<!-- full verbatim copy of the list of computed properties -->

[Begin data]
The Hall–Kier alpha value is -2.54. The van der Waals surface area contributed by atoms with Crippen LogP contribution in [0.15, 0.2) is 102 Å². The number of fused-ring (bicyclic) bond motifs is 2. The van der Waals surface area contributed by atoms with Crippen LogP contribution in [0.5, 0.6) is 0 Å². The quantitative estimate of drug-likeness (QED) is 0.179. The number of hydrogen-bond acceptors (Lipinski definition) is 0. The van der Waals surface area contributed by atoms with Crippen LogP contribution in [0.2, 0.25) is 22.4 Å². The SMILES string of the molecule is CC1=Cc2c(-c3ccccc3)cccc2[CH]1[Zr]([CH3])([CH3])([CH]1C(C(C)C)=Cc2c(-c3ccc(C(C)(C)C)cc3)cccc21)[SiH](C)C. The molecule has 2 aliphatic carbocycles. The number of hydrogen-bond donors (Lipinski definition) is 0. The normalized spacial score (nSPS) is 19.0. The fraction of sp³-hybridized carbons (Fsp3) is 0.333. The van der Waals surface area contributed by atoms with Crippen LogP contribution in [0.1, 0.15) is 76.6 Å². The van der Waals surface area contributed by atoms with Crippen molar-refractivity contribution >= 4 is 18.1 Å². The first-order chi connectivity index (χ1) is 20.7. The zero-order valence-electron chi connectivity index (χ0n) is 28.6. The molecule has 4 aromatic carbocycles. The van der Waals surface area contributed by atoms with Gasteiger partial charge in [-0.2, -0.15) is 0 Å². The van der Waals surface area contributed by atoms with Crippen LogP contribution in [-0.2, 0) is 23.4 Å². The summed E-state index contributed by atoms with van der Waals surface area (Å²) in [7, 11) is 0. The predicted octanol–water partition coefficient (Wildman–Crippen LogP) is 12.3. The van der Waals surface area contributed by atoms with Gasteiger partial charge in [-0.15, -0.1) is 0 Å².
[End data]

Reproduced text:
The Hall–Kier alpha value is -2.54. The van der Waals surface area contributed by atoms with Crippen LogP contribution in [0.15, 0.2) is 102 Å². The number of fused-ring (bicyclic) bond motifs is 2. The van der Waals surface area contributed by atoms with Crippen LogP contribution in [0.5, 0.6) is 0 Å². The quantitative estimate of drug-likeness (QED) is 0.179. The number of hydrogen-bond acceptors (Lipinski definition) is 0. The van der Waals surface area contributed by atoms with Crippen LogP contribution in [0.2, 0.25) is 22.4 Å². The SMILES string of the molecule is CC1=Cc2c(-c3ccccc3)cccc2[CH]1[Zr]([CH3])([CH3])([CH]1C(C(C)C)=Cc2c(-c3ccc(C(C)(C)C)cc3)cccc21)[SiH](C)C. The molecule has 2 aliphatic carbocycles. The number of hydrogen-bond donors (Lipinski definition) is 0. The normalized spacial score (nSPS) is 19.0. The fraction of sp³-hybridized carbons (Fsp3) is 0.333. The van der Waals surface area contributed by atoms with Crippen LogP contribution in [0.1, 0.15) is 76.6 Å². The van der Waals surface area contributed by atoms with Crippen molar-refractivity contribution >= 4 is 18.1 Å². The first-order chi connectivity index (χ1) is 20.7. The zero-order valence-electron chi connectivity index (χ0n) is 28.6. The molecule has 4 aromatic carbocycles. The van der Waals surface area contributed by atoms with Gasteiger partial charge in [-0.2, -0.15) is 0 Å². The van der Waals surface area contributed by atoms with Crippen LogP contribution in [-0.2, 0) is 23.4 Å². The summed E-state index contributed by atoms with van der Waals surface area (Å²) in [7, 11) is 0. The predicted octanol–water partition coefficient (Wildman–Crippen LogP) is 12.3. The van der Waals surface area contributed by atoms with Gasteiger partial charge in [-0.15, -0.1) is 0 Å².